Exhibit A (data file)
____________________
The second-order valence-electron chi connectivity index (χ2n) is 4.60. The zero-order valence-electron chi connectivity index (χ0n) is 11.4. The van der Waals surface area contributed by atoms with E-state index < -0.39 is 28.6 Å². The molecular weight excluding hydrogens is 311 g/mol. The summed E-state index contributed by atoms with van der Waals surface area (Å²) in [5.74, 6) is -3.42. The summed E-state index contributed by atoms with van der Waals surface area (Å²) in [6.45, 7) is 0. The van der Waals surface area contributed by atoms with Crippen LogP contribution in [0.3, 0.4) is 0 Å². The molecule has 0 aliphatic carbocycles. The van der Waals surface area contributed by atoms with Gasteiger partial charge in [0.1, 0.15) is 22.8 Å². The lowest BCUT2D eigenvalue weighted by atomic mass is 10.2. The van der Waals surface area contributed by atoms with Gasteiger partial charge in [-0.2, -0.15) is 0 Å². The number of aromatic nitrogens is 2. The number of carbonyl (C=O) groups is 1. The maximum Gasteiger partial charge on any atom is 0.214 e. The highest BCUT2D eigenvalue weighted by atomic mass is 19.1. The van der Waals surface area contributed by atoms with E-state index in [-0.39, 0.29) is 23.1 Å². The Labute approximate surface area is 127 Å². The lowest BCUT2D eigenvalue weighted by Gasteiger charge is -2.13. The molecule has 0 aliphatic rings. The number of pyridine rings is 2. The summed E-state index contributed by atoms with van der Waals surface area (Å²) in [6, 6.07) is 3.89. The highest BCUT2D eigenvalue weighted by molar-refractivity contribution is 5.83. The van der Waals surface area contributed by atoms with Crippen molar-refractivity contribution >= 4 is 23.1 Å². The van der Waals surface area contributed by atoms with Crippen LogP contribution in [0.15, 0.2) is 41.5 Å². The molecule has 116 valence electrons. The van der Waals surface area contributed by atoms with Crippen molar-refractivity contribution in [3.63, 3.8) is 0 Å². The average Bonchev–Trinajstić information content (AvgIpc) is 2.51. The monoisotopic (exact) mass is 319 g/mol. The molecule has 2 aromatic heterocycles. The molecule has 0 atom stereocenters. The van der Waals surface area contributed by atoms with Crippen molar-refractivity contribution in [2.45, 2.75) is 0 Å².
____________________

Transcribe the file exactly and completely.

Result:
The second-order valence-electron chi connectivity index (χ2n) is 4.60. The zero-order valence-electron chi connectivity index (χ0n) is 11.4. The van der Waals surface area contributed by atoms with E-state index < -0.39 is 28.6 Å². The molecular weight excluding hydrogens is 311 g/mol. The summed E-state index contributed by atoms with van der Waals surface area (Å²) in [5.74, 6) is -3.42. The summed E-state index contributed by atoms with van der Waals surface area (Å²) in [6.45, 7) is 0. The van der Waals surface area contributed by atoms with Crippen LogP contribution in [0.3, 0.4) is 0 Å². The molecule has 0 aliphatic carbocycles. The van der Waals surface area contributed by atoms with Gasteiger partial charge in [0.1, 0.15) is 22.8 Å². The lowest BCUT2D eigenvalue weighted by atomic mass is 10.2. The van der Waals surface area contributed by atoms with Gasteiger partial charge in [-0.2, -0.15) is 0 Å². The number of aromatic nitrogens is 2. The number of carbonyl (C=O) groups is 1. The maximum Gasteiger partial charge on any atom is 0.214 e. The highest BCUT2D eigenvalue weighted by atomic mass is 19.1. The van der Waals surface area contributed by atoms with E-state index in [-0.39, 0.29) is 23.1 Å². The Labute approximate surface area is 127 Å². The lowest BCUT2D eigenvalue weighted by Gasteiger charge is -2.13. The molecule has 0 aliphatic rings. The number of pyridine rings is 2. The summed E-state index contributed by atoms with van der Waals surface area (Å²) in [6, 6.07) is 3.89. The highest BCUT2D eigenvalue weighted by molar-refractivity contribution is 5.83. The van der Waals surface area contributed by atoms with Crippen molar-refractivity contribution >= 4 is 23.1 Å². The van der Waals surface area contributed by atoms with Crippen LogP contribution in [0.15, 0.2) is 41.5 Å². The molecule has 116 valence electrons. The van der Waals surface area contributed by atoms with Crippen molar-refractivity contribution in [3.63, 3.8) is 0 Å². The average Bonchev–Trinajstić information content (AvgIpc) is 2.51. The monoisotopic (exact) mass is 319 g/mol. The molecule has 2 aromatic heterocycles. The molecule has 0 atom stereocenters. The van der Waals surface area contributed by atoms with Crippen molar-refractivity contribution in [2.45, 2.75) is 0 Å².